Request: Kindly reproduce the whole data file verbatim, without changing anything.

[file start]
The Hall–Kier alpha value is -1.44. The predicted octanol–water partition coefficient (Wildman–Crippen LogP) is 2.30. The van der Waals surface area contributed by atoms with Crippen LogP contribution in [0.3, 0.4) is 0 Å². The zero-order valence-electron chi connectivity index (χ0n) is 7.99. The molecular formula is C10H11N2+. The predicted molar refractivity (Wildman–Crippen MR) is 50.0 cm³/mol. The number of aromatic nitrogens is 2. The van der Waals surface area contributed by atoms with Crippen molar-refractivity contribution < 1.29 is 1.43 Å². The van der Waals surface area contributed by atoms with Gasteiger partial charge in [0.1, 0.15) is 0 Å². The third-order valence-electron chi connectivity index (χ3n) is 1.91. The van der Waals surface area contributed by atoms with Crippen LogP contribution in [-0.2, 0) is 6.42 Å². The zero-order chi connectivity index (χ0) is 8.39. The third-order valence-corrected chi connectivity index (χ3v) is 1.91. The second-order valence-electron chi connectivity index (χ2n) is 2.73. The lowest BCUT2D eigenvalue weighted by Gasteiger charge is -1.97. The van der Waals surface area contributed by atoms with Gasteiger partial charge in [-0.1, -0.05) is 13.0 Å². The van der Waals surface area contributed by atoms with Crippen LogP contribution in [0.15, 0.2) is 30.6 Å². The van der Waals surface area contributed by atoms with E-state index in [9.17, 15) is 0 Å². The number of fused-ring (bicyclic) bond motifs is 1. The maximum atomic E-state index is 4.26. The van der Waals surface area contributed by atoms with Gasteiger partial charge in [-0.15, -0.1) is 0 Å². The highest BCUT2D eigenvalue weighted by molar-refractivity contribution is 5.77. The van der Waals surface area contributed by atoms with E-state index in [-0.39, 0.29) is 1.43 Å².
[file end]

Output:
The Hall–Kier alpha value is -1.44. The predicted octanol–water partition coefficient (Wildman–Crippen LogP) is 2.30. The van der Waals surface area contributed by atoms with Crippen LogP contribution in [0.3, 0.4) is 0 Å². The zero-order valence-electron chi connectivity index (χ0n) is 7.99. The molecular formula is C10H11N2+. The predicted molar refractivity (Wildman–Crippen MR) is 50.0 cm³/mol. The number of aromatic nitrogens is 2. The van der Waals surface area contributed by atoms with Crippen molar-refractivity contribution < 1.29 is 1.43 Å². The van der Waals surface area contributed by atoms with Gasteiger partial charge in [0.1, 0.15) is 0 Å². The third-order valence-electron chi connectivity index (χ3n) is 1.91. The van der Waals surface area contributed by atoms with Crippen LogP contribution in [-0.2, 0) is 6.42 Å². The zero-order chi connectivity index (χ0) is 8.39. The third-order valence-corrected chi connectivity index (χ3v) is 1.91. The second-order valence-electron chi connectivity index (χ2n) is 2.73. The lowest BCUT2D eigenvalue weighted by Gasteiger charge is -1.97. The van der Waals surface area contributed by atoms with Gasteiger partial charge in [-0.1, -0.05) is 13.0 Å². The van der Waals surface area contributed by atoms with Crippen LogP contribution in [0.15, 0.2) is 30.6 Å². The van der Waals surface area contributed by atoms with E-state index in [9.17, 15) is 0 Å². The number of fused-ring (bicyclic) bond motifs is 1. The maximum atomic E-state index is 4.26. The van der Waals surface area contributed by atoms with Gasteiger partial charge in [-0.15, -0.1) is 0 Å². The highest BCUT2D eigenvalue weighted by molar-refractivity contribution is 5.77. The van der Waals surface area contributed by atoms with E-state index in [-0.39, 0.29) is 1.43 Å².